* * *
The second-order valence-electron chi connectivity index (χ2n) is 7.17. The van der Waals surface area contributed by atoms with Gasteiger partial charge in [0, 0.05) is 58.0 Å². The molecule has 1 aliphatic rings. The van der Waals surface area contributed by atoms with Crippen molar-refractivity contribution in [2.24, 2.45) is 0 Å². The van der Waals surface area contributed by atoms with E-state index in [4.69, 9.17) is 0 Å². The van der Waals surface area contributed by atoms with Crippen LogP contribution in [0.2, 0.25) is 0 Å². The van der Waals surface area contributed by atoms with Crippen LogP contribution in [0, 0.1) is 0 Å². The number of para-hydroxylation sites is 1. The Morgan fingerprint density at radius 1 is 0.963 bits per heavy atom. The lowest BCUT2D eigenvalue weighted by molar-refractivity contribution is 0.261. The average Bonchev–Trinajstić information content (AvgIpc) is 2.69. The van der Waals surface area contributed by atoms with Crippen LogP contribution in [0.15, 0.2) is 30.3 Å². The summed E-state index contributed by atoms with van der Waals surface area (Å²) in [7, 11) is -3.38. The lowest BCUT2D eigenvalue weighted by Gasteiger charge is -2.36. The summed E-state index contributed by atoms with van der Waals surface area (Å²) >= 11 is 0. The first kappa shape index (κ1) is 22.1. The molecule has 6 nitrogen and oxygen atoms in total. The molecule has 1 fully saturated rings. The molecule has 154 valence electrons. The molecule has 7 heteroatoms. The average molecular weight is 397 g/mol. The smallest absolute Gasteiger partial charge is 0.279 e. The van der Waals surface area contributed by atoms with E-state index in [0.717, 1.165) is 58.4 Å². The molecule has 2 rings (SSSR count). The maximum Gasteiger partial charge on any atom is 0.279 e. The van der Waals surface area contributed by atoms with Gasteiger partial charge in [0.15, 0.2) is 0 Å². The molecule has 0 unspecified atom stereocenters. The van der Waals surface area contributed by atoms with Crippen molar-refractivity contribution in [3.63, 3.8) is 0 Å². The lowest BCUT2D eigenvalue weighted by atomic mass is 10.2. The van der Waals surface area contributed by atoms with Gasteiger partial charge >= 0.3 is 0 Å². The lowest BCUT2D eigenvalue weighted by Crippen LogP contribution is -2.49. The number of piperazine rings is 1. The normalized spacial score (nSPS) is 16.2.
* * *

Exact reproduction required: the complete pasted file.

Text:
The second-order valence-electron chi connectivity index (χ2n) is 7.17. The van der Waals surface area contributed by atoms with Gasteiger partial charge in [0, 0.05) is 58.0 Å². The molecule has 1 aliphatic rings. The van der Waals surface area contributed by atoms with Crippen molar-refractivity contribution in [2.24, 2.45) is 0 Å². The van der Waals surface area contributed by atoms with E-state index in [4.69, 9.17) is 0 Å². The van der Waals surface area contributed by atoms with Crippen LogP contribution in [0.2, 0.25) is 0 Å². The van der Waals surface area contributed by atoms with Crippen LogP contribution in [0, 0.1) is 0 Å². The number of para-hydroxylation sites is 1. The Morgan fingerprint density at radius 1 is 0.963 bits per heavy atom. The lowest BCUT2D eigenvalue weighted by molar-refractivity contribution is 0.261. The average Bonchev–Trinajstić information content (AvgIpc) is 2.69. The van der Waals surface area contributed by atoms with Crippen LogP contribution in [0.15, 0.2) is 30.3 Å². The summed E-state index contributed by atoms with van der Waals surface area (Å²) in [7, 11) is -3.38. The lowest BCUT2D eigenvalue weighted by Gasteiger charge is -2.36. The summed E-state index contributed by atoms with van der Waals surface area (Å²) >= 11 is 0. The first kappa shape index (κ1) is 22.1. The molecule has 6 nitrogen and oxygen atoms in total. The molecule has 1 fully saturated rings. The molecule has 154 valence electrons. The molecule has 7 heteroatoms. The average molecular weight is 397 g/mol. The smallest absolute Gasteiger partial charge is 0.279 e. The van der Waals surface area contributed by atoms with E-state index in [0.717, 1.165) is 58.4 Å². The molecule has 2 rings (SSSR count). The maximum Gasteiger partial charge on any atom is 0.279 e. The van der Waals surface area contributed by atoms with Gasteiger partial charge in [0.15, 0.2) is 0 Å². The molecule has 0 unspecified atom stereocenters. The van der Waals surface area contributed by atoms with Crippen molar-refractivity contribution in [3.63, 3.8) is 0 Å². The lowest BCUT2D eigenvalue weighted by atomic mass is 10.2. The van der Waals surface area contributed by atoms with Gasteiger partial charge >= 0.3 is 0 Å². The lowest BCUT2D eigenvalue weighted by Crippen LogP contribution is -2.49. The number of piperazine rings is 1. The normalized spacial score (nSPS) is 16.2.